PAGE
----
Justifying Interventions in Norwegian Child Protection – An Analysis of Cases of Violence in Migrant and Non-migrant Families
Nordic Journal on Law and Society 4(02):1–41. doi: 10.36368/njolas.v4i02.178.
41 Pages Posted: 8 Nov 2021
Date Written: November 3, 2021
How are decisions about care orders of children in cases about violence justified? What important accounts are considered? In an in-depth analysis of 94 written care order decisions from the Norwegian County Boards, we examine decision-makers arguments and hereunder if there are differences in cases about migrant and non-migrant families. The analysis shows that justifications are largely rooted in a pragmatic discourse focusing on risk-levels, drawing on empirical evidence of violence. Additionally, there is a pragmatic-ethical discourse rooted in the decision-makers assessment of parents’ ability to change their behaviour, to meet the children’s needs, highlighting parental denial of violence and blaming the children. This serves the decision-makers in justifying whether the necessary care for the children is possible to attain. We find only a few differences between migrant and non-migrant cases: parents’ denial is more prevalent in migrant cases; in non-migrant cases consequences for the child is more prevalent; and more evidence of strong direct violence in migrant cases.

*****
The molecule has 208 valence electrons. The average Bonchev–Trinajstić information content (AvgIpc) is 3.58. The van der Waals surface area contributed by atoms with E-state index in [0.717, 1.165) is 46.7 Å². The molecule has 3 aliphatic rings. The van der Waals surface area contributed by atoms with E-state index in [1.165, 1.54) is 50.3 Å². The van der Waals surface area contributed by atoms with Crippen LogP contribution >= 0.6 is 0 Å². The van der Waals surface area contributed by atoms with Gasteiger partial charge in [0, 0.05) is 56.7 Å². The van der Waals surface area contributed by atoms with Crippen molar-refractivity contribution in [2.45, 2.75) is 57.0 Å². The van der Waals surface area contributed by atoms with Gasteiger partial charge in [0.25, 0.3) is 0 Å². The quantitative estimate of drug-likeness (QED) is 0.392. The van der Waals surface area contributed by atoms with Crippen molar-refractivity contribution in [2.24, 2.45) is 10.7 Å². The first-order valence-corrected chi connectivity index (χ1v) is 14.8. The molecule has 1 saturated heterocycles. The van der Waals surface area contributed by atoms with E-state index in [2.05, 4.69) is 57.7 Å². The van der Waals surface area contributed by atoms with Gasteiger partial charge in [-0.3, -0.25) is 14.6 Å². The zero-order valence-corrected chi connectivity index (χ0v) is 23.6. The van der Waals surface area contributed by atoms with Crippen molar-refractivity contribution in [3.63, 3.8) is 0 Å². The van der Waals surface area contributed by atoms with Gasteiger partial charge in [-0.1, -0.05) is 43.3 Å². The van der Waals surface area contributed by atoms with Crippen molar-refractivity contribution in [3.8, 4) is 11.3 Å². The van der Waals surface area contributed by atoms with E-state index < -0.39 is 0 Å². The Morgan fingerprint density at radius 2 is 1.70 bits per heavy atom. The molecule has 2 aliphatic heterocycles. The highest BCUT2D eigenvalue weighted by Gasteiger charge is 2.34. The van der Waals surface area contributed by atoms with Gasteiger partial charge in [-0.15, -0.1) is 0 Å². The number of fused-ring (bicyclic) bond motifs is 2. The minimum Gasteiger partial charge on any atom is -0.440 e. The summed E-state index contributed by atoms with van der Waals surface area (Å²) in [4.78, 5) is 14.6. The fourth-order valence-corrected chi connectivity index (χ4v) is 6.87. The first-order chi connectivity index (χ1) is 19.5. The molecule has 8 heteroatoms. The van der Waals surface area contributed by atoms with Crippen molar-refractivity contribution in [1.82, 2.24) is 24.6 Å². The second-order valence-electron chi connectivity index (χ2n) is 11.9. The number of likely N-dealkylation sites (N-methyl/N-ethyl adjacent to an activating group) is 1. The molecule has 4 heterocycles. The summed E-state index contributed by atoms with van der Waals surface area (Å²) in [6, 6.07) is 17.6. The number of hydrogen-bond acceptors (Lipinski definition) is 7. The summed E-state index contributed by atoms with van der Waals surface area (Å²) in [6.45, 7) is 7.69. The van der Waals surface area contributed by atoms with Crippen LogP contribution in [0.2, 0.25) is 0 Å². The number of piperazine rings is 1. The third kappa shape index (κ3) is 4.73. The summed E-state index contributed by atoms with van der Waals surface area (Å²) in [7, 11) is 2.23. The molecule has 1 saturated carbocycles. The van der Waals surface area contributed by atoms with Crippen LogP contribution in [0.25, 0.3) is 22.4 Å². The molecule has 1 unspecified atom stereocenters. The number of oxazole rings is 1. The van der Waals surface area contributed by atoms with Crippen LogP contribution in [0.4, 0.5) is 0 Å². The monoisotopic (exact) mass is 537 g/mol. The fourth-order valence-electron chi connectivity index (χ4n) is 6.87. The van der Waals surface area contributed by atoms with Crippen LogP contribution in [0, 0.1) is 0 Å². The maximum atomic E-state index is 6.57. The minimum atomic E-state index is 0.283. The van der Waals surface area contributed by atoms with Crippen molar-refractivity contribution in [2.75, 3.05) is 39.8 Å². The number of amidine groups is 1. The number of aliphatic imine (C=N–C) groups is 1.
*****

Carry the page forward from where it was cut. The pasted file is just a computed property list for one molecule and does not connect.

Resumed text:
Keywords: child's best interest, violence, justifications, discourse, decision-making
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